Dave Rodman: I thought it was real intriguing that Jack Roush, in a manner that was very unlike most team owners, said post-race last week that ol' five-time was beyond the point of being able to race his way back into contention for the championship and he'd need help -- lots of it. Gordon and Junior would need it in spades at Talladega, and then again at Martinsville and Phoenix for good measure.

David Caraviello: I think if we've learned anything in this Chase, it's not to get too presumptive with this points system. Jimmie Johnson was out, then in again, then out again. It seemed a three-man race, and then it didn't. Kyle Busch has gone up and down like a yo-yo on a string. The point gaps are just so small, and thing can look so radically different even week to week, that we have to be real careful about making grand pronouncements. I think that's why Gordon's "three-man Chase" comments were such a surprise. This thing can turn on a dime. Tony Stewart has been all over the place, and at 24 back he can still win the title. This is new to everybody, and we're all learning as we go along.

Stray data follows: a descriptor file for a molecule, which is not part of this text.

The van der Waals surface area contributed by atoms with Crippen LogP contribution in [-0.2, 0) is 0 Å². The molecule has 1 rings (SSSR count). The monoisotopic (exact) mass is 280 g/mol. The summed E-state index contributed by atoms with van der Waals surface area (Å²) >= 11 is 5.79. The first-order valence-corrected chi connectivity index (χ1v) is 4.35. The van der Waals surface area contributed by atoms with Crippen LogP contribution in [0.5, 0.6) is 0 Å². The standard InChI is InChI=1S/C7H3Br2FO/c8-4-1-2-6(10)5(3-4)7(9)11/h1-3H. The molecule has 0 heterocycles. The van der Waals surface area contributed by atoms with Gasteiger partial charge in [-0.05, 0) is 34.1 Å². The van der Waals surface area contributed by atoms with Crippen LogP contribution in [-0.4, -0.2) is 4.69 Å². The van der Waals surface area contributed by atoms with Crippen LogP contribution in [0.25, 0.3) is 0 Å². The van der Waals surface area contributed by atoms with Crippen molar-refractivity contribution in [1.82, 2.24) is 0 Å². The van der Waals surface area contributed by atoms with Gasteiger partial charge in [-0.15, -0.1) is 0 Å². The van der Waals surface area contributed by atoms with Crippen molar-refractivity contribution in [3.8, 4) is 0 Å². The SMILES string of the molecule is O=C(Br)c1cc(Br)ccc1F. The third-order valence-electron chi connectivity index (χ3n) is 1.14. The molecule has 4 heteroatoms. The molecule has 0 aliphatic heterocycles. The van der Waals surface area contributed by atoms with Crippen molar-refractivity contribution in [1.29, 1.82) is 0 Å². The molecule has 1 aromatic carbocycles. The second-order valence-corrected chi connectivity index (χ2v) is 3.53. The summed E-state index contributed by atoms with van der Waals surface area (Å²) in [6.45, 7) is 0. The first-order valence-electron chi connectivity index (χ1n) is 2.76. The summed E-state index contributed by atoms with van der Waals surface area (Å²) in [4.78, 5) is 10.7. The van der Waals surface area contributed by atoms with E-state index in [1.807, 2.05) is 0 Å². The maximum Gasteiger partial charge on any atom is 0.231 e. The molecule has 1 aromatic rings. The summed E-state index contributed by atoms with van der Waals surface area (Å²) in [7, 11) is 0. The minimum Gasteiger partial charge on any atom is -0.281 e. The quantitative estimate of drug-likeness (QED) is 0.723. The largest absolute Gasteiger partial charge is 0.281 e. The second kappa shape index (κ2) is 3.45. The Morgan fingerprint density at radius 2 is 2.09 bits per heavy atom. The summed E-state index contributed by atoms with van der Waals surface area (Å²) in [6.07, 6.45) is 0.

Joe Menzer: Just follow ol' Professor Joe's lead, fellas, and you'll learn all you need to know.

Dave Rodman: Some people threw Kurt Busch out with the bathwater a couple weeks ago and he won to inject himself right back in it. He's back where he was after Loudon, but it's same old soup -- you can't keep letting these races go by with a gap to make up, particularly with Edwards and Harvick averaging single-digit finishes in the Chase.

Joe Menzer: Regardless of how it turns out, I think this already has been a very cool Chase. I mean, Matt Kenseth -- if he can survive Talladega, a place he doesn't care for very much -- could easily win it all now. That No. 17 team has done a perfect Matt Kenseth/Jimmy Fennig stealth move to get right in the thick of this thing.

David Caraviello: All that said, Edwards and Harvick have clearly been the class of this thing, the two guys who have been the most stable. Everybody else has endured neck-snapping changes in momentum. And Joe would look good in a tweed sport coat with some patches on the sleeves. And maybe a pipe. That look would go great with his ever-present bright white Air Assault sneakers.